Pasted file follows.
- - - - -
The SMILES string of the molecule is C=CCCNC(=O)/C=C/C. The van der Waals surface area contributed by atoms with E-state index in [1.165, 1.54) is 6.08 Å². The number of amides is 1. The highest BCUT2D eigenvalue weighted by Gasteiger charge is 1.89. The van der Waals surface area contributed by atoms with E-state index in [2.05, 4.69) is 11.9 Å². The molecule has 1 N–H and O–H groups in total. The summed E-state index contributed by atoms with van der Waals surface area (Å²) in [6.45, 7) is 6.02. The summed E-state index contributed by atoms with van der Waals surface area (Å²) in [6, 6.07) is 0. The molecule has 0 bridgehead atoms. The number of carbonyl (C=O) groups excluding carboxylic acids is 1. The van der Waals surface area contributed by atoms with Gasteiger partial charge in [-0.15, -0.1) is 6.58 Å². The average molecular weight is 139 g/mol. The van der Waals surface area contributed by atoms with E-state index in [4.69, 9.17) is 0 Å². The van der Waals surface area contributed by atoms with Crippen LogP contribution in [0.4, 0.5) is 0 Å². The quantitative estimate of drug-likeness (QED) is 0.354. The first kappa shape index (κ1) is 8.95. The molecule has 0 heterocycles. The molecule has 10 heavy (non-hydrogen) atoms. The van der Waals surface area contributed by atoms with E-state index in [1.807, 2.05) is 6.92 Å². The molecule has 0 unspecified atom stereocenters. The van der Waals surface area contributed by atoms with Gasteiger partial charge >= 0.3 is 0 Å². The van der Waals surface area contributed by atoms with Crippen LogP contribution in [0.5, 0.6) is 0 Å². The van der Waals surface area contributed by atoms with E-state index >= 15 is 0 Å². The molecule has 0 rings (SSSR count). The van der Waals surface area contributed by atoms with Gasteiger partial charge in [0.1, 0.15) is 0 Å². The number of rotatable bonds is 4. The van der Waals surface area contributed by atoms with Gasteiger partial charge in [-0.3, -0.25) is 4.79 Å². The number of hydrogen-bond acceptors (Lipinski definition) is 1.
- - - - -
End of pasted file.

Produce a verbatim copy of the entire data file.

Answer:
The SMILES string of the molecule is C=CCCNC(=O)/C=C/C. The van der Waals surface area contributed by atoms with E-state index in [1.165, 1.54) is 6.08 Å². The number of amides is 1. The highest BCUT2D eigenvalue weighted by Gasteiger charge is 1.89. The van der Waals surface area contributed by atoms with E-state index in [2.05, 4.69) is 11.9 Å². The molecule has 1 N–H and O–H groups in total. The summed E-state index contributed by atoms with van der Waals surface area (Å²) in [6.45, 7) is 6.02. The summed E-state index contributed by atoms with van der Waals surface area (Å²) in [6, 6.07) is 0. The molecule has 0 bridgehead atoms. The number of carbonyl (C=O) groups excluding carboxylic acids is 1. The van der Waals surface area contributed by atoms with Gasteiger partial charge in [-0.15, -0.1) is 6.58 Å². The average molecular weight is 139 g/mol. The van der Waals surface area contributed by atoms with E-state index in [4.69, 9.17) is 0 Å². The van der Waals surface area contributed by atoms with Crippen LogP contribution in [0.4, 0.5) is 0 Å². The quantitative estimate of drug-likeness (QED) is 0.354. The first kappa shape index (κ1) is 8.95. The molecule has 0 heterocycles. The molecule has 10 heavy (non-hydrogen) atoms. The van der Waals surface area contributed by atoms with E-state index in [1.807, 2.05) is 6.92 Å². The molecule has 0 unspecified atom stereocenters. The van der Waals surface area contributed by atoms with Gasteiger partial charge >= 0.3 is 0 Å². The van der Waals surface area contributed by atoms with Crippen LogP contribution in [0.5, 0.6) is 0 Å². The van der Waals surface area contributed by atoms with E-state index >= 15 is 0 Å². The molecule has 0 rings (SSSR count). The van der Waals surface area contributed by atoms with Gasteiger partial charge in [0.1, 0.15) is 0 Å². The number of rotatable bonds is 4. The van der Waals surface area contributed by atoms with Gasteiger partial charge in [-0.3, -0.25) is 4.79 Å². The number of hydrogen-bond acceptors (Lipinski definition) is 1.